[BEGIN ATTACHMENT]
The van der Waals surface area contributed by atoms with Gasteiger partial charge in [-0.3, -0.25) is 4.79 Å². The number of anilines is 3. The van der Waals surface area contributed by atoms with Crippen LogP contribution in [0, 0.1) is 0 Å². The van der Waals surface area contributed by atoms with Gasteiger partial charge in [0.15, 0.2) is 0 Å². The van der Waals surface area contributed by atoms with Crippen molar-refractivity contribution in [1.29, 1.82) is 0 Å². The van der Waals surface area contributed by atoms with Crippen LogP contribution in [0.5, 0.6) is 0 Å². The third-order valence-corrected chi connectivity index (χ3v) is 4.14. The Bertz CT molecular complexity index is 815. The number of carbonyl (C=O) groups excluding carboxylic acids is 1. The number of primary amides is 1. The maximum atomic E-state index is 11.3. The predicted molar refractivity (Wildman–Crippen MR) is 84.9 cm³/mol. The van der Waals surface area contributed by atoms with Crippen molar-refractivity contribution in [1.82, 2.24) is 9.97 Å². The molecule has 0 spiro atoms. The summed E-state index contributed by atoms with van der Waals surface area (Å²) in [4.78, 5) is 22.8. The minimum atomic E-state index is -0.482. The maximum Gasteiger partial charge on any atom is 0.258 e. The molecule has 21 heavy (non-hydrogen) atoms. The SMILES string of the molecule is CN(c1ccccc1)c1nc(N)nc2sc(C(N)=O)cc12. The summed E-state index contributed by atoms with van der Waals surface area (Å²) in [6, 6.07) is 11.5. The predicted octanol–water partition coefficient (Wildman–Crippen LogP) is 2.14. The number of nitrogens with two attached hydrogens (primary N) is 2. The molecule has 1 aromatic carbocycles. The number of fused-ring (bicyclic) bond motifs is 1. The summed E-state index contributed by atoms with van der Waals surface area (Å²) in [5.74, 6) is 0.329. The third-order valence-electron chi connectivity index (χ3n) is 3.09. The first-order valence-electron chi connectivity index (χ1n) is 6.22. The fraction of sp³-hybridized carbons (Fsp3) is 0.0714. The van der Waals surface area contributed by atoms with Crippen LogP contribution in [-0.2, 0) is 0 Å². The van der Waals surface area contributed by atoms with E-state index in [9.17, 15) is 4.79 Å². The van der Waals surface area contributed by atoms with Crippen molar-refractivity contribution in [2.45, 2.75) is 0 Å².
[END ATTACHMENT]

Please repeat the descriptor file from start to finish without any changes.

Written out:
The van der Waals surface area contributed by atoms with Gasteiger partial charge in [-0.3, -0.25) is 4.79 Å². The number of anilines is 3. The van der Waals surface area contributed by atoms with Crippen LogP contribution in [0, 0.1) is 0 Å². The van der Waals surface area contributed by atoms with Gasteiger partial charge in [0.15, 0.2) is 0 Å². The van der Waals surface area contributed by atoms with Crippen molar-refractivity contribution in [1.29, 1.82) is 0 Å². The van der Waals surface area contributed by atoms with Crippen LogP contribution in [0.5, 0.6) is 0 Å². The third-order valence-corrected chi connectivity index (χ3v) is 4.14. The Bertz CT molecular complexity index is 815. The number of carbonyl (C=O) groups excluding carboxylic acids is 1. The number of primary amides is 1. The maximum atomic E-state index is 11.3. The predicted molar refractivity (Wildman–Crippen MR) is 84.9 cm³/mol. The van der Waals surface area contributed by atoms with Crippen molar-refractivity contribution in [1.82, 2.24) is 9.97 Å². The molecule has 0 spiro atoms. The summed E-state index contributed by atoms with van der Waals surface area (Å²) in [4.78, 5) is 22.8. The minimum atomic E-state index is -0.482. The maximum Gasteiger partial charge on any atom is 0.258 e. The molecule has 21 heavy (non-hydrogen) atoms. The SMILES string of the molecule is CN(c1ccccc1)c1nc(N)nc2sc(C(N)=O)cc12. The summed E-state index contributed by atoms with van der Waals surface area (Å²) in [6, 6.07) is 11.5. The predicted octanol–water partition coefficient (Wildman–Crippen LogP) is 2.14. The number of nitrogens with two attached hydrogens (primary N) is 2. The molecule has 1 aromatic carbocycles. The number of fused-ring (bicyclic) bond motifs is 1. The summed E-state index contributed by atoms with van der Waals surface area (Å²) in [5.74, 6) is 0.329. The third-order valence-electron chi connectivity index (χ3n) is 3.09. The first-order valence-electron chi connectivity index (χ1n) is 6.22. The fraction of sp³-hybridized carbons (Fsp3) is 0.0714. The van der Waals surface area contributed by atoms with Crippen LogP contribution in [-0.2, 0) is 0 Å². The van der Waals surface area contributed by atoms with E-state index in [9.17, 15) is 4.79 Å². The van der Waals surface area contributed by atoms with Crippen molar-refractivity contribution in [2.45, 2.75) is 0 Å².